This edition has been shared online with the hope of making these short but captivating lyrics available to a wider audience. The first text presented here, “Ful Feir Flour” (DIMEV 1479), was edited first by Carleton Brown in 1932, and again by Karl Reichl in his edition of the Trinity manuscript 1973, but given that the former is increasingly out of date and the latter increasingly unavailable, a new edition seemed appropriate. “Penaunce is in herte” (DIMEV 4359), the second text presented here, was edited by Henry Axel Person in 1953 and again by Reichl in 1973; here, too, a more recent and accessible edition seemed valuable.

The edition was produced in stages over the course of two weeks, including approximately three hours of in-class time. It began with a brief introduction to scribal hands and an optional online transcription practice module that I had designed. As a class, we decided on a transcription policy and students then undertook their own transcriptions of the two texts—without consulting each other or existing editions. The transcriptions were added to a class “wiki” page. At this and all other stages, students had the option of not participating in the online component of the project.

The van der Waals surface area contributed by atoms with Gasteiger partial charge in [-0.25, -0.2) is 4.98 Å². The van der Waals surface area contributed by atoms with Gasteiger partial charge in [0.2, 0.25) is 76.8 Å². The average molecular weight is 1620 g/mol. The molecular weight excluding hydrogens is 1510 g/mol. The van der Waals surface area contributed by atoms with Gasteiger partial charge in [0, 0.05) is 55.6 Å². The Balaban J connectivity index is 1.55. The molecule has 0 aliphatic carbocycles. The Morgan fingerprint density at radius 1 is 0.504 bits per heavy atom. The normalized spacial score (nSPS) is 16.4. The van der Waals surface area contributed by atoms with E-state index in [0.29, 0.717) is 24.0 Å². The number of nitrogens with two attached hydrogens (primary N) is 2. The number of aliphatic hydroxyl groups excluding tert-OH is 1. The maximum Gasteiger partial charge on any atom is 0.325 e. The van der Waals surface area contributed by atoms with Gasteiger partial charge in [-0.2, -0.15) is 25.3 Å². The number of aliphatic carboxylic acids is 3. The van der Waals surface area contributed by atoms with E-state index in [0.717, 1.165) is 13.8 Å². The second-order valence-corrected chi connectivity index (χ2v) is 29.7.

Once the individual transcriptions were complete, students came together in small groups to compare their transcriptions. This was a lively class, and, while circulating to offer informal guidance, I was delighted to hear students share their knowledge with each other—some had previous experience with scribal abbreviations, some had experience reading Latin, and some had excelled in previous studies of historical linguistics. Translations were made on the basis of the completed transcriptions, and then students collaborated, debated, and shared ideas, with the goal of producing more polished texts.edition